Having Everything

Go here for part 1.

Despite revivals and the like, the church, without the Spirit and the word, has a propensity to fall away from the simplicity of faith in Jesus. Whether through mixing things like cultural values or tradition with God’s word or simply through bad interpretation, we have inadvertently complicated what should be easy to attain. Whatever our reasons, extras like special places, buildings, special days, titles, clothing, status, gender roles and in cases even issues of preeminent race have been added back at different times. Despite the presumable good intentions, these add-ons serve only to weaken faith, because Jesus alone is the source of our faith and the accompanied life of faith.

Many churches, whether new or traditional, have these unnecessary and distracting add-ons. It seems inevitable that man will concoct something extra to try and make the unseen faith in Christ more tangible. He wants to support his faith with things, but unfortunately he may be substituting his faith with them. Now, some stuff may be harmless, but when it is “forced” onto people, alarm bells should ring in your head. Even courses, programs and meetings can be unnecessary.

Some have gravitated to equating the shadows of the Old Testament with the New Covenant in Christ. The earthly Jerusalem is revered, garments are worn, horns are blown, certain jargon is used, particular days are esteemed, and special feasts are kept. These have an appearance of being helpful and give the participants both a sense and an appearance of maturity. Yet, all the while they’re nothing more than shadows keeping them from Jesus. They are diversions from the source, and keep one in a state of infancy.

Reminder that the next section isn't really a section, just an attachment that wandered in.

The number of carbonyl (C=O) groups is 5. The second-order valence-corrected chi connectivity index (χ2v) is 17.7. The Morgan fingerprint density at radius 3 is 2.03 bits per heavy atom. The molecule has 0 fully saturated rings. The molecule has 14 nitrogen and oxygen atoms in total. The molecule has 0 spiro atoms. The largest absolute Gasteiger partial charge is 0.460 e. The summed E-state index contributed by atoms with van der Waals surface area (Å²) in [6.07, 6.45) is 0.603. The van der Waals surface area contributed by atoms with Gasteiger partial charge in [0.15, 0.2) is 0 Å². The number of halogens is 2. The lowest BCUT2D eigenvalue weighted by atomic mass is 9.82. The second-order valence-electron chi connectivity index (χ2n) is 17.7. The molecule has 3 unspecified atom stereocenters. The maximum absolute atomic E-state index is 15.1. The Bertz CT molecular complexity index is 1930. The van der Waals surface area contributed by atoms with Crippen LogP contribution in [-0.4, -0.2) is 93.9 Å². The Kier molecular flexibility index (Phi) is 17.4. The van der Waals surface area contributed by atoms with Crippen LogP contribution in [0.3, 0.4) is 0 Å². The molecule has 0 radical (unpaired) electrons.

Although generally neutral in and of themselves, it’s the meaning and the weight that we so easily attach to them that causes problems. The necessity of any add-on is determined by asking whether it will really help you in your walk with God. Ask yourself if it is Biblically founded. Often, they simply create a religious atmosphere giving you the illusion of a richer relationship with Him. For example, walking into a church building can give one a sense of awe and reverence that is Biblically unfounded. Now, I don’t advocate getting rid of buildings, but rather correcting our view of them. They are no more or less religious than a school building. So, while in some cases things should be removed if they have no real usefulness, in others the status that they carry needs to be reconsidered.

Now, I certainly don’t wish to destabilize the faith of those who practice with any add-ons. Rather, each person should determine for themselves what is irrelevant and what is useful to their faith. However, I would like to warn that we avoid imposing things on others while being watchful that they aren’t imposed on us. Also, if you feel someone is trapped by add-ons, pray, and should the Lord wish to use you, teach them correctly and wean them from non-Biblical thinking that is robbing them from maturing in Christ.

While giving room for a wide range of expression, let’s avoid the pitfalls of add-ons. Let’s do all that we can to make it clear that God Himself has been made completely accessible through the blood of Jesus, and that by God’s Spirit, Jesus alone wishes to be our source of light and life.

Rob Morley